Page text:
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    State of Play

    Texas: All in the Family, Keeping an Eye on 2000?

    State Capital Strategies
    Friday, May 8, 1998

    Former Republican president George Bush recently held two fund-raisers in Texas with an unusual and somewhat distant connection to his son, Gov. George W. Bush. The former president's fund-raising events support agriculture commissioner Rick Perry, who is running for lieutenant governor. Perry faces a formidable opponent in Democrat John Sharp, who recently held a fund-raiser hosted by such party leaders as Lt. Gov. Bob Bullock and House Speaker Pete Laney.

    Bush's appearance, however, may have been designed to benefit his son. Political observers believe that if Perry wins the state's second highest elective office, Gov. Bush will be free to pursue a presidential bid in 2000 without exposing himself to criticism that his successor would be a Democrat.

    More State Political News From:
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    California: Poll Shows Davis Surprisingly Strong


    Lt. Gov. Gray Davis has surged ahead in the race for the Democratic gubernatorial nomination, according to the latest California Field poll. Davis had been a distant third in the campaign thus far, trailing millionaire Al Checchi and U.S. Rep. Jane Harman, both Democrats who had aired television ads for weeks. The comparatively cash-poor Davis began went on the air with his ads two weeks ago.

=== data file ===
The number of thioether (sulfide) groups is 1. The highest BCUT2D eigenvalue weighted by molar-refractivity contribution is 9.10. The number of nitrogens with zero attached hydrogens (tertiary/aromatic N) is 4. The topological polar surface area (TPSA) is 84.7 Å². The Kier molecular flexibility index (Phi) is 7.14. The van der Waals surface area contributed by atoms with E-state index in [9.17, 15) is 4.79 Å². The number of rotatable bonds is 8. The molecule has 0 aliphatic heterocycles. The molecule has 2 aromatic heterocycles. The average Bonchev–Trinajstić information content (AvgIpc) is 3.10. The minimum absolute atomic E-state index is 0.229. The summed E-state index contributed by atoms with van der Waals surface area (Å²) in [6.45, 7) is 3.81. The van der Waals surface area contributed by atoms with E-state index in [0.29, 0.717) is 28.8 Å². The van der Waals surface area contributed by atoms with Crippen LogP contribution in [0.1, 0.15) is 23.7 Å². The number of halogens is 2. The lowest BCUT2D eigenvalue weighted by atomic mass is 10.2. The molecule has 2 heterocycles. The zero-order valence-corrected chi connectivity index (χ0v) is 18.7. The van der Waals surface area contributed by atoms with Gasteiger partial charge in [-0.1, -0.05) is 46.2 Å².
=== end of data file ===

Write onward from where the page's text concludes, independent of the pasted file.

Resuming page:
Nineteen percent of poll respondents said they were likely to vote for Davis, 17 percent favored Checchi and 11 percent chose Harman. Sources say Checchi's negative ads have hurt Harman, as has her failure to give details about her positions on issues.

    Meanwhile, Attorney General Dan Lungren (R) has begun trying to strengthen party support for his bid. Rumors persist that blocks of Republican voters will cross over to vote Democratic in the June 2 primary, California's first open primary election. Lungren's efforts during May are targeted to avoid that crossover.

    Checchi has succeeded in reaching many swing voters and moderates of both parties, and a Checchi primary victory could create problems for the more conservative Lungren.

    Florida: Webster Wins Plaudits for Speaker Tenure

    The state House recently honored House Speaker Daniel Webster (R) for his government service. Both Republicans and Democrats joined in the praise for Webster's hard work and conciliatory style during the past session. House members unveiled a portrait of Webster and donated $5,000 for a trip of his choice. Rep. John Thrasher (R) will take over as speaker later this year.